New Study Shows Scientists Know the Key to Being Happy

Happiness is one of those things that, at times, can seem unobtainable but it turns out that becoming happy is something that can be taught and learned. Now, scientists know the key to being happy and it turns out it's something pretty simple to do, even during the challenging times brought by the coronavirus pandemic. According to a new study there are five simple things that people can do to enhance their happiness and change their emotions.

The research into learning to being happy started in 2014 with two psychologists at the University of California, Berkeley who launched an online course, the Science of Happiness (via CNET). Over the eight-week course, participants reported feeling less stress and sadness and loneliness while they also felt increased enthusiasm, affection, and sense of community with happiness and life satisfaction increasing by about 5 percent -- a boost that lasted even after the course ended.

"There's a misconception that happiness is built-in and that we can't change it," Laurie Santos, professor of psychology at Yale University and teacher of the Coursera class The Science of Well-Being said. "The science shows that our circumstances -- how rich we are, what job we have, what material possessions we own -- these things matter less for happiness than we think."

Happiness is also not something that is a constant positive state.

"We think happiness is like a Facebook reel of vacations and achievements and checkboxes for life goals," Emiliana Simon-Thomas, who co-teaches Berkley's The Science of Happiness course and is also the science director of Berkeley's Greater Good Science Center said. "But people who pursue happiness in that sort of belief system end up being less happy than people who define happiness in a more overarching, quality-of-life way."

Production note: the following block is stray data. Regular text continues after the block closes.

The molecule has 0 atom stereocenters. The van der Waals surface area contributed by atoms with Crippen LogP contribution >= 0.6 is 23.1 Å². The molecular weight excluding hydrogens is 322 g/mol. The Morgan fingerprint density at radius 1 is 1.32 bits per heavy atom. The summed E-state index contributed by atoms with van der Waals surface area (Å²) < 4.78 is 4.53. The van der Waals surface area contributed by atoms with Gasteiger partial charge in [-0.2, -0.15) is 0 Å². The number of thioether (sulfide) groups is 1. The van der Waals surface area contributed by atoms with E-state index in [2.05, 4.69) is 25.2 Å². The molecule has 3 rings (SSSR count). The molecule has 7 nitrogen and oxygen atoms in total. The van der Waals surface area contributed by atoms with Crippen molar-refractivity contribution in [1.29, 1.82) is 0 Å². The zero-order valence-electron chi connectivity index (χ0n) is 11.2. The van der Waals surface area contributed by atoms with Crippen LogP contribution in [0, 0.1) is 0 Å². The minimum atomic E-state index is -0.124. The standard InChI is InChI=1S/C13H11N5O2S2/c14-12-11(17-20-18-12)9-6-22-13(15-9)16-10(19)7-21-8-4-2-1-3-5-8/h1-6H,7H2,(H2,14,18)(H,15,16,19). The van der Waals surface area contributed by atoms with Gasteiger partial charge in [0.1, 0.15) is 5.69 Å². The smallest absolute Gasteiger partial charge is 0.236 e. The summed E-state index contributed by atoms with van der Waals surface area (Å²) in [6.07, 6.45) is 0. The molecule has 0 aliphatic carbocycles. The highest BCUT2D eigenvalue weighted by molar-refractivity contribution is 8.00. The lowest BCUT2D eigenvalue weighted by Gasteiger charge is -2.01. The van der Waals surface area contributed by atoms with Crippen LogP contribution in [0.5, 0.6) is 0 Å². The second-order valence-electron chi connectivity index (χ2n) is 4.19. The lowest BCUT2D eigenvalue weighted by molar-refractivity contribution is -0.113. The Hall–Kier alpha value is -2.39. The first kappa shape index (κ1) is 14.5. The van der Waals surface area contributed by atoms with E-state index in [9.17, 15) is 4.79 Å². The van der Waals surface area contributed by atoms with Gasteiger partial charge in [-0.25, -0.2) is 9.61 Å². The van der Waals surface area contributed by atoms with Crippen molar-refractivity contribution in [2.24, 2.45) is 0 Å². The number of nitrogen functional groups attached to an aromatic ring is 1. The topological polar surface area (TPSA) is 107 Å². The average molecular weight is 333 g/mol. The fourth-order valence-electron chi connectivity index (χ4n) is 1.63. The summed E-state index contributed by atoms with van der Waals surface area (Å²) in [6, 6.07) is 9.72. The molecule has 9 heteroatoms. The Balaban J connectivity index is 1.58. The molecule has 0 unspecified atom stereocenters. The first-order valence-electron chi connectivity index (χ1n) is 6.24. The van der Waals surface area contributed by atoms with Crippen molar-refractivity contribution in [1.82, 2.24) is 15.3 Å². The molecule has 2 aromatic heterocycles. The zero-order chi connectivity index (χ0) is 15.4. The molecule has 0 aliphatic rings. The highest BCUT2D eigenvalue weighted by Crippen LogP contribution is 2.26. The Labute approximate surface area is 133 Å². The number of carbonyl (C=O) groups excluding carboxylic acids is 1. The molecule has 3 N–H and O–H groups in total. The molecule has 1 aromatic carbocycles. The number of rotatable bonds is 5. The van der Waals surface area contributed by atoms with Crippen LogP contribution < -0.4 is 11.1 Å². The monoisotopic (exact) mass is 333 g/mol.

So, what are the keys to being happier? First, enhance your social connections. Having social connection is apparently the biggest factor affecting happiness per multiple studies as people with close relationships tend to be happier than those who do not. Second, engage in random acts of kindness. According to Simon-Thomas, doing random acts of kindness taps into the natural, basic human impulse to help others, thus triggering the brain's reward system. Helping others literally feels good. Third, express gratitude. Writing down just three things you're grateful for each day offers a long-term increase in happiness and it doesn't have to be anything elaborate. The trick is just to train the mind to look at the positive. Fourth, practice mindfulness.

"The idea is to be present -- don't judge your emotions, but recognize them," says Elizabeth Dunn, a psychology professor at the University of British Columbia.

And the fifth key to happiness, according to science, is to practice self-compassion. Simon-Thomas acknowledges that this can be especially challenging, but it's still important to be compassionate towards ourselves, something that can be done by drawing on other elements on the list, such as being present in the moment, cultivating a supportive inner voice, and understanding that setbacks are a normal part of the human experience.

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Photo: Paul Chinn/The San Francisco Chronicle via Getty Images